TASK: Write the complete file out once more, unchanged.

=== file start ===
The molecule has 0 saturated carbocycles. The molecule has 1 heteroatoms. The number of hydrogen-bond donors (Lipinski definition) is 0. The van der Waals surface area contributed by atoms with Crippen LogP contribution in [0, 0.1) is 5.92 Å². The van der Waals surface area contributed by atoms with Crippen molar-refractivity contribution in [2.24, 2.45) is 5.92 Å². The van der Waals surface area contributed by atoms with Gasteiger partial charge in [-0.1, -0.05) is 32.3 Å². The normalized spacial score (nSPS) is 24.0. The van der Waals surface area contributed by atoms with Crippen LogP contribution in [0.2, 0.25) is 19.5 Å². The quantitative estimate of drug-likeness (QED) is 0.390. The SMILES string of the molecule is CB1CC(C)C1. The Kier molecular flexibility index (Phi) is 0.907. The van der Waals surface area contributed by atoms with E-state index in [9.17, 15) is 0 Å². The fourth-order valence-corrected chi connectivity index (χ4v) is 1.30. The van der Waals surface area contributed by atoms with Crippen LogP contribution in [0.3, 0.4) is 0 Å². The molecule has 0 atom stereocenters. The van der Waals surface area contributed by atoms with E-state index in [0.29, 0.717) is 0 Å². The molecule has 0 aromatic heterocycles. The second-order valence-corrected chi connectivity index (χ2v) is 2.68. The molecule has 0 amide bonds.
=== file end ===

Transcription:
The molecule has 0 saturated carbocycles. The molecule has 1 heteroatoms. The number of hydrogen-bond donors (Lipinski definition) is 0. The van der Waals surface area contributed by atoms with Crippen LogP contribution in [0, 0.1) is 5.92 Å². The van der Waals surface area contributed by atoms with Crippen molar-refractivity contribution in [2.24, 2.45) is 5.92 Å². The van der Waals surface area contributed by atoms with Gasteiger partial charge in [-0.1, -0.05) is 32.3 Å². The normalized spacial score (nSPS) is 24.0. The van der Waals surface area contributed by atoms with Crippen LogP contribution in [0.2, 0.25) is 19.5 Å². The quantitative estimate of drug-likeness (QED) is 0.390. The SMILES string of the molecule is CB1CC(C)C1. The Kier molecular flexibility index (Phi) is 0.907. The van der Waals surface area contributed by atoms with E-state index in [9.17, 15) is 0 Å². The fourth-order valence-corrected chi connectivity index (χ4v) is 1.30. The van der Waals surface area contributed by atoms with Crippen LogP contribution in [0.3, 0.4) is 0 Å². The molecule has 0 atom stereocenters. The van der Waals surface area contributed by atoms with E-state index in [0.29, 0.717) is 0 Å². The molecule has 0 aromatic heterocycles. The second-order valence-corrected chi connectivity index (χ2v) is 2.68. The molecule has 0 amide bonds.